From Liberia to Nepal, Ethiopia to India, progress is being made to ensure more disabled people are living lives with dignity with inclusive water infrastructure, accessible toilets and improved hygiene services.
Yet as we mark the International Day of Persons with Disabilities (3 December), there is so much more yet to be done to ensure all people everywhere can live their lives with dignity and in better health.
Progress comes not just in installing accessible facilities, such as wheelchair-friendly toilets and shower blocks. It comes through changing mindsets around disability in communities and in local governments, so that disabled people are brought into conversations and their own needs and wishes heard, acknowledged and acted upon.
Poverty as cause and consequence of disability
One billion people - 15 per cent of the world's population - have some form of disability. The vast majority are living in the poorest communities in low- and middle-income countries, where poverty is both a cause and a consequence of disability.
A lack of access to water, sanitation and hygiene particularly affects disabled people living in poverty. Disparities are even more stark when disability combines with another common cause of exclusion, such as gender, remoteness, ethnicity, chronic illness or ageing.
Access for all
WaterAid has been calling for action from policymakers, local and national governments, and water and sanitation practitioners to ensure access to water, sanitation and hygiene for all, including disabled people.
Too often, the focus remains on the reasons it is hard to reach disabled people in poor communities are discussed. The lack of data, the lack of accessible infrastructure and the lack of money are given as reasons to delay, postpone, obfuscate.
This is not an adequate response. There is more and more evidence of the progress that can be made when all people involved in delivering water and sanitation facilities start taking real, practical steps towards inclusive taps and toilets for all.
We are calling for those people involved in delivering services to make them accessible for all, to end discrimination so people with disabilities can claim their rights to water and sanitation. This means promoting the rights to water and sanitation and how people can claim those rights. It is time to get real and get practical now.
I recently met Martin Olupot, a 50-year-old farmer from Uganda who is very optimistic despite serious challenges. He's married with seven children and also does carpentry for the village. When he gets a good harvest he sells some of his produce to get money to buy books for his children and for medical care.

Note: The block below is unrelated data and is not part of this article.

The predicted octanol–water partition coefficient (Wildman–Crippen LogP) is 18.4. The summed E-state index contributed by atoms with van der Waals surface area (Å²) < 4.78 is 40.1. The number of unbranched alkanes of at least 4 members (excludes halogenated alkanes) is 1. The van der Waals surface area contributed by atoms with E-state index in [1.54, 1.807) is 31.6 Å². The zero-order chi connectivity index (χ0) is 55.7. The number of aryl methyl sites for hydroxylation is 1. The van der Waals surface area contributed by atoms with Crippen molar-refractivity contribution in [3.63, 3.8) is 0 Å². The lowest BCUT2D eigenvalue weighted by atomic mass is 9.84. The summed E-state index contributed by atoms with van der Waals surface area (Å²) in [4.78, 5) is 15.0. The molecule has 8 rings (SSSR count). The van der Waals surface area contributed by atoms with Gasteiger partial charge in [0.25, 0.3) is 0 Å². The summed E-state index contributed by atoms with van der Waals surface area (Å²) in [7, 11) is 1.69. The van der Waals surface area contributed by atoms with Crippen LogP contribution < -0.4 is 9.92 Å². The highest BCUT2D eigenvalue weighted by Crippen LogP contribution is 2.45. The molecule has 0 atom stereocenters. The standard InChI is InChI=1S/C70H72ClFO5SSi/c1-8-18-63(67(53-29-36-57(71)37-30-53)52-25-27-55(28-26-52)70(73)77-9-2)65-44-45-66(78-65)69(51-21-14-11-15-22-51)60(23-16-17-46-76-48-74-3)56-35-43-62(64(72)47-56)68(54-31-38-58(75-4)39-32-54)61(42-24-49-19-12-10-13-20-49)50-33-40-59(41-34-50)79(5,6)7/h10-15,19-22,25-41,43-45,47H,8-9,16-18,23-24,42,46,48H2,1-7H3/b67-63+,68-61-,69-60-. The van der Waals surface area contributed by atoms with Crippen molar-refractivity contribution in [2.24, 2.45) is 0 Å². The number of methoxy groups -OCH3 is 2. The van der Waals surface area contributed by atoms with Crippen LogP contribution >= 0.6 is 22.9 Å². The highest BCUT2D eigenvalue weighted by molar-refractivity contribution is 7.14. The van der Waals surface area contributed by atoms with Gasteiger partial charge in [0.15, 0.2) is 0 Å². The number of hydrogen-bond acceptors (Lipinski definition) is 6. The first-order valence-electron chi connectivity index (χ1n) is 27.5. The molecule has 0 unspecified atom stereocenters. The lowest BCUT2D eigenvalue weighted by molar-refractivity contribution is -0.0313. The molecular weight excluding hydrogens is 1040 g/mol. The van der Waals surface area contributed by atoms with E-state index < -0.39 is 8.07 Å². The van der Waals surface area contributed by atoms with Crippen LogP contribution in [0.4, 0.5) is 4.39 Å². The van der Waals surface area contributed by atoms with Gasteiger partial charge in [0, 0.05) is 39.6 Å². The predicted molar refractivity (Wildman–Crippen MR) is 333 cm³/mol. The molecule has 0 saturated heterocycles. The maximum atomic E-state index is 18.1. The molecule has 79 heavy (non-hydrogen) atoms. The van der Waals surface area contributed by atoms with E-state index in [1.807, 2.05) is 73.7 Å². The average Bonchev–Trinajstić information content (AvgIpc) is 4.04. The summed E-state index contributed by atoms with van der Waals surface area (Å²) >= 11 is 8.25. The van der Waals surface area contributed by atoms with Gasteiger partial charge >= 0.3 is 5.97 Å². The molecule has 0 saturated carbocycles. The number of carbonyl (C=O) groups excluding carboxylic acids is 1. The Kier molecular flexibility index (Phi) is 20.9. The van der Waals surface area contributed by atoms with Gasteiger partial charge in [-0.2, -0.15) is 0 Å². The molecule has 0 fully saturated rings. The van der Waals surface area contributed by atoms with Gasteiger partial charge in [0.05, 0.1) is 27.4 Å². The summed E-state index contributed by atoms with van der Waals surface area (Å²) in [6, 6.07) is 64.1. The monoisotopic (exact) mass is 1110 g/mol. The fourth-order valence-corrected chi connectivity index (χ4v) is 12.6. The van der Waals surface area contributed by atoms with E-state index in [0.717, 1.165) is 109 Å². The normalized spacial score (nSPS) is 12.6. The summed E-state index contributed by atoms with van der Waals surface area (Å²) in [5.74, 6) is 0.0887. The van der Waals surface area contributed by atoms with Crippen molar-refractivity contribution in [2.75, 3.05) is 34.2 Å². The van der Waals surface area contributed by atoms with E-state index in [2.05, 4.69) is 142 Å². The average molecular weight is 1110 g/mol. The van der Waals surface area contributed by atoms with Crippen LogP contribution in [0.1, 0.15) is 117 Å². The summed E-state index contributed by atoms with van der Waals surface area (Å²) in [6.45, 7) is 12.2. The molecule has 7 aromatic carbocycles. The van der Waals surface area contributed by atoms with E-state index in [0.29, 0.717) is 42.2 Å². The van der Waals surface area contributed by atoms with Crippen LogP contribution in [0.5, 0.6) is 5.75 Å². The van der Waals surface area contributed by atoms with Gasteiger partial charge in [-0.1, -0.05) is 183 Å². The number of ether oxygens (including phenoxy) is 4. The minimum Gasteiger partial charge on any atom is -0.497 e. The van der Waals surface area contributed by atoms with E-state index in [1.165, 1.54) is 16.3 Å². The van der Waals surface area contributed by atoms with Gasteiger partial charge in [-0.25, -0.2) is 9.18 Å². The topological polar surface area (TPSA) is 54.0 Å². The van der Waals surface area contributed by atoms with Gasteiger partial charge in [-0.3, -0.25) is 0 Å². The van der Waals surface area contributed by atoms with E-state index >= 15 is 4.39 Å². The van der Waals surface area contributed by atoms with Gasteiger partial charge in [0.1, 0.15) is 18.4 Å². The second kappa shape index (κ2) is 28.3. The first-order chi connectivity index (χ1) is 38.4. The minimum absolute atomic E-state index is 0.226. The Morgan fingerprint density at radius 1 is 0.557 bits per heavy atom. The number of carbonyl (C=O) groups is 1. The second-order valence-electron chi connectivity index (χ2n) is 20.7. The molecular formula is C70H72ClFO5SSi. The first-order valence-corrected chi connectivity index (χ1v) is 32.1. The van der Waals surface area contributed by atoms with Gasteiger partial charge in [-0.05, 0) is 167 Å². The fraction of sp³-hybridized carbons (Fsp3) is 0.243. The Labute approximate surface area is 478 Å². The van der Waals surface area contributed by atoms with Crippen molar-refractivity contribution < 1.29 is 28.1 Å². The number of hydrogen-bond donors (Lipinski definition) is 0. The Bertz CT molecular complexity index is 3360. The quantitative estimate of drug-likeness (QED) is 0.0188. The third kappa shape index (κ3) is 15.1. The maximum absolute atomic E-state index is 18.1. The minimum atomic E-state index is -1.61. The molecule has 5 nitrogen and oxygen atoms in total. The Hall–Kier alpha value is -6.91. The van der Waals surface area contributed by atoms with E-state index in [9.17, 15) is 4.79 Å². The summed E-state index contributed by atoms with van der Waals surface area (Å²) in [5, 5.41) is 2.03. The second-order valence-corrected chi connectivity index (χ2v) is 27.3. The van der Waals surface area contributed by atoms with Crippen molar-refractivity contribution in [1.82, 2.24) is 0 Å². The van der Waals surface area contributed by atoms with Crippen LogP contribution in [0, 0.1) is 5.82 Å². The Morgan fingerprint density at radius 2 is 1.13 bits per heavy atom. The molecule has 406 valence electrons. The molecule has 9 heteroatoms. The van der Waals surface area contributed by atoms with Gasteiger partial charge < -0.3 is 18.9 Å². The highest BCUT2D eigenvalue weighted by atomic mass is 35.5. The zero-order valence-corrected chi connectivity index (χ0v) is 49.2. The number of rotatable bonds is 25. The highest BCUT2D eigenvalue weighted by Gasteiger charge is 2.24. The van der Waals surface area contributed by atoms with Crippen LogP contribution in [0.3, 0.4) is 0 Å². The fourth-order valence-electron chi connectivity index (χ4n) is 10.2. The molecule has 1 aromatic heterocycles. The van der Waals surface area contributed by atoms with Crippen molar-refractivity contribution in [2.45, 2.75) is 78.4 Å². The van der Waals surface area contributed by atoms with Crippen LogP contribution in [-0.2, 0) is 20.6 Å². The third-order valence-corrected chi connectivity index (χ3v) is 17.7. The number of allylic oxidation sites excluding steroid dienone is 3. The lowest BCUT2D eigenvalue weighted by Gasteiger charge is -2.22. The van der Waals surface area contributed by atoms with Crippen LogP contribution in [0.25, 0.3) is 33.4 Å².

He has also constructed his own toilet seat, tippy tap for washing his hands, and wants to get himself a tricycle to get around more easily. Disabled people in poor communities often lack water, sanitation and hygiene services (WASH) because facilities and processes are not inclusive.
There is a serious lack of accessible information available on low-cost, low-tech adaptations for WASH facilities; disabled people are rarely consulted or involved in decisions about accessible facilities and programmes, and negative attitudes lead to exclusion.
People like Martin may be stopped from using a tap because of social stigma and traditional beliefs that they are 'dirty' or verbally abused when attempting to use a public toilet.
Leave no one behind
WaterAid works in 37 countries helping ensure no one is left behind, including disabled people.
WaterAid works with governments to develop guidelines for delivering proper services and supports on implementation. In India, WaterAid worked with the government to develop and roll out their Handbook on Accessible Household Sanitation for Persons with Disabilities with practical, accessible water, sanitation and hygiene designs of varying costs.
WaterAid is calling on governments to meet their promises to ensure that no one is left behind, after every member state of the United Nations signed on to the Sustainable Developments Goals in autumn 2015, promising a healthier, fairer, more sustainable world by 2030.
To read more on clearing the path for disabled people to access water, sanitation and hygiene facilities, see www.wateraid.org/disability-day for more information on WaterAid's work in this area.
To join in the conversation this International Day of Persons with Disabilities, use the hashtag #IDPWD and tweet us @WaterAidUK